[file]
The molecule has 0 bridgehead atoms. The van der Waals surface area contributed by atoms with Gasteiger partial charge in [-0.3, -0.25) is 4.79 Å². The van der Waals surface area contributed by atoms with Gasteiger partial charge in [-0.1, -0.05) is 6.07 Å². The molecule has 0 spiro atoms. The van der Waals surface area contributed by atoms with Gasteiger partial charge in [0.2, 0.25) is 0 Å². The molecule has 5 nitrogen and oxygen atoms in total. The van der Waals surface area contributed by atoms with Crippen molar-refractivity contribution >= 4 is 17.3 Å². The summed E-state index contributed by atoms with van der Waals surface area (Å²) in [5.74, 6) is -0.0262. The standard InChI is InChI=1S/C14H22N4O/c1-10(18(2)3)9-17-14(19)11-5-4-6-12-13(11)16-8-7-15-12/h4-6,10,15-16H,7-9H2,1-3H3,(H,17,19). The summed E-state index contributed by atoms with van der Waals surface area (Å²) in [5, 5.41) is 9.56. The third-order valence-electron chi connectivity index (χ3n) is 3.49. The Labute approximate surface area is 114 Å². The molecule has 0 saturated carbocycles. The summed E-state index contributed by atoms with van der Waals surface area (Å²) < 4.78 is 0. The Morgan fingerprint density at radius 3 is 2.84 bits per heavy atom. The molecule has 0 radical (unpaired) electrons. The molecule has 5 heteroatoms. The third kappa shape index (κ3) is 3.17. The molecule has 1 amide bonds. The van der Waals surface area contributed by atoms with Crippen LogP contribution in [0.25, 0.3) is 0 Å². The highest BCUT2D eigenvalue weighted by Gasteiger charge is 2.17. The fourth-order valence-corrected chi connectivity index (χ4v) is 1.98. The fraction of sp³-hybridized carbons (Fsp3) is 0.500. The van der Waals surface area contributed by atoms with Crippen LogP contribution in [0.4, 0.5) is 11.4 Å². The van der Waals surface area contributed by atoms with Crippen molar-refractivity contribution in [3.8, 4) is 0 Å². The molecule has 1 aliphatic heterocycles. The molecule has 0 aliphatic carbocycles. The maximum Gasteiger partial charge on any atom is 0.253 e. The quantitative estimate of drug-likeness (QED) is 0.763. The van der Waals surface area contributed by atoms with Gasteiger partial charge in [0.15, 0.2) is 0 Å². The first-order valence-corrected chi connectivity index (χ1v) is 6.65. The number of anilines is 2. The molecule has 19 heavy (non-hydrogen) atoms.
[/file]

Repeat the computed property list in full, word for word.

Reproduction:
The molecule has 0 bridgehead atoms. The van der Waals surface area contributed by atoms with Gasteiger partial charge in [-0.3, -0.25) is 4.79 Å². The van der Waals surface area contributed by atoms with Gasteiger partial charge in [-0.1, -0.05) is 6.07 Å². The molecule has 0 spiro atoms. The van der Waals surface area contributed by atoms with Gasteiger partial charge in [0.2, 0.25) is 0 Å². The molecule has 5 nitrogen and oxygen atoms in total. The van der Waals surface area contributed by atoms with Crippen molar-refractivity contribution >= 4 is 17.3 Å². The summed E-state index contributed by atoms with van der Waals surface area (Å²) in [5.74, 6) is -0.0262. The standard InChI is InChI=1S/C14H22N4O/c1-10(18(2)3)9-17-14(19)11-5-4-6-12-13(11)16-8-7-15-12/h4-6,10,15-16H,7-9H2,1-3H3,(H,17,19). The summed E-state index contributed by atoms with van der Waals surface area (Å²) in [5, 5.41) is 9.56. The third-order valence-electron chi connectivity index (χ3n) is 3.49. The Labute approximate surface area is 114 Å². The molecule has 0 saturated carbocycles. The summed E-state index contributed by atoms with van der Waals surface area (Å²) < 4.78 is 0. The Morgan fingerprint density at radius 3 is 2.84 bits per heavy atom. The molecule has 0 radical (unpaired) electrons. The molecule has 5 heteroatoms. The third kappa shape index (κ3) is 3.17. The molecule has 1 amide bonds. The van der Waals surface area contributed by atoms with Crippen LogP contribution in [0.25, 0.3) is 0 Å². The highest BCUT2D eigenvalue weighted by Gasteiger charge is 2.17. The fourth-order valence-corrected chi connectivity index (χ4v) is 1.98. The fraction of sp³-hybridized carbons (Fsp3) is 0.500. The van der Waals surface area contributed by atoms with Crippen LogP contribution in [0.4, 0.5) is 11.4 Å². The van der Waals surface area contributed by atoms with Crippen molar-refractivity contribution in [3.8, 4) is 0 Å². The molecule has 1 aliphatic heterocycles. The molecule has 0 aliphatic carbocycles. The maximum Gasteiger partial charge on any atom is 0.253 e. The quantitative estimate of drug-likeness (QED) is 0.763. The van der Waals surface area contributed by atoms with Gasteiger partial charge in [0.15, 0.2) is 0 Å². The first-order valence-corrected chi connectivity index (χ1v) is 6.65. The number of anilines is 2. The molecule has 19 heavy (non-hydrogen) atoms.